SYDNEY: Michael Neser grabbed a sensational catch during the high-scoring encounter between Brisbane Heat and Sydney Sixers in the Big Bash League, which the former won by 15 runs.
Neser’s match-turning effort came in the penultimate over of the Sixers’ gigantic 225-run chase as Jordan Silk was dismissed for 41 off 23 deliveries.
Silk was going strong in the middle and had already hit three 4s and two 6s. The catch, if not taken, would have resulted in another maximum, but Neser’s smart thinking brought an end to Silk’s sublime display in the middle.
Neser, positioned at deep, caught the ball well inside the boundary rope, but upon realising that he would cross the boundary line, he tossed the ball up. However, his release saw the ball go a little too much over the fence but Neser didn’t stop there.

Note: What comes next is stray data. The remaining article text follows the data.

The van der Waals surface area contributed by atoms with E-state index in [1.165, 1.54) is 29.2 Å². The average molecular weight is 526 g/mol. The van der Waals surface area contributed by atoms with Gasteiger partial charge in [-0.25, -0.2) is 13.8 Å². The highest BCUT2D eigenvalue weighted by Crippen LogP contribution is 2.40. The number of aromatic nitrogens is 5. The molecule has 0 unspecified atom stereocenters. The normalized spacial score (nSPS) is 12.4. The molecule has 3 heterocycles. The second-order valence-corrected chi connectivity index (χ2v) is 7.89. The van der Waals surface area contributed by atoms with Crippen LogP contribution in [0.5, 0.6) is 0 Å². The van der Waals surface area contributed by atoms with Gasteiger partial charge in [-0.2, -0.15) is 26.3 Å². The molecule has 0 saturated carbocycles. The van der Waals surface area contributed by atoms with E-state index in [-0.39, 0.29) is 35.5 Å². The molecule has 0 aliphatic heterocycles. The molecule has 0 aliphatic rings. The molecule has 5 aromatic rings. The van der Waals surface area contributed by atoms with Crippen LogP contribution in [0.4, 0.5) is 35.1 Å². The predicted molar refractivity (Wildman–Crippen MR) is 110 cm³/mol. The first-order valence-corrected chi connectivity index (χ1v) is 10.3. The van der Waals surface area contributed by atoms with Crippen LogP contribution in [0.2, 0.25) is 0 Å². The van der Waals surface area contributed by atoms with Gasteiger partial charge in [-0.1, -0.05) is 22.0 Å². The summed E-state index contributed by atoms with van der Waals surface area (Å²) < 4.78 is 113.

After crossing the fence, Neser once again looped the ball in the air, ensuring none of his parts made any contact with the ground and then completed the catch calmly inside the playing area.
Despite the brilliant piece of fielding, his efforts were questioned by both fans and experts, forcing people to consult the rulebook.
Australia legend Adam Gilchrist, who is part of the Fox Cricket commentary panel, was one of the many confused, wondering why was it given out. He later admitted that it was a legal dismissal and well within the rules.
So what does the rule actually say?
As per the rules laid by Marylebone Cricket Club (MCC), Law 19.5.2 states: “A fielder who is not in contact with the ground is considered to be grounded beyond the boundary if his/her final contact with the ground, before his/her first contact with the ball after it has been delivered by the bowler, was not entirely within the boundary.”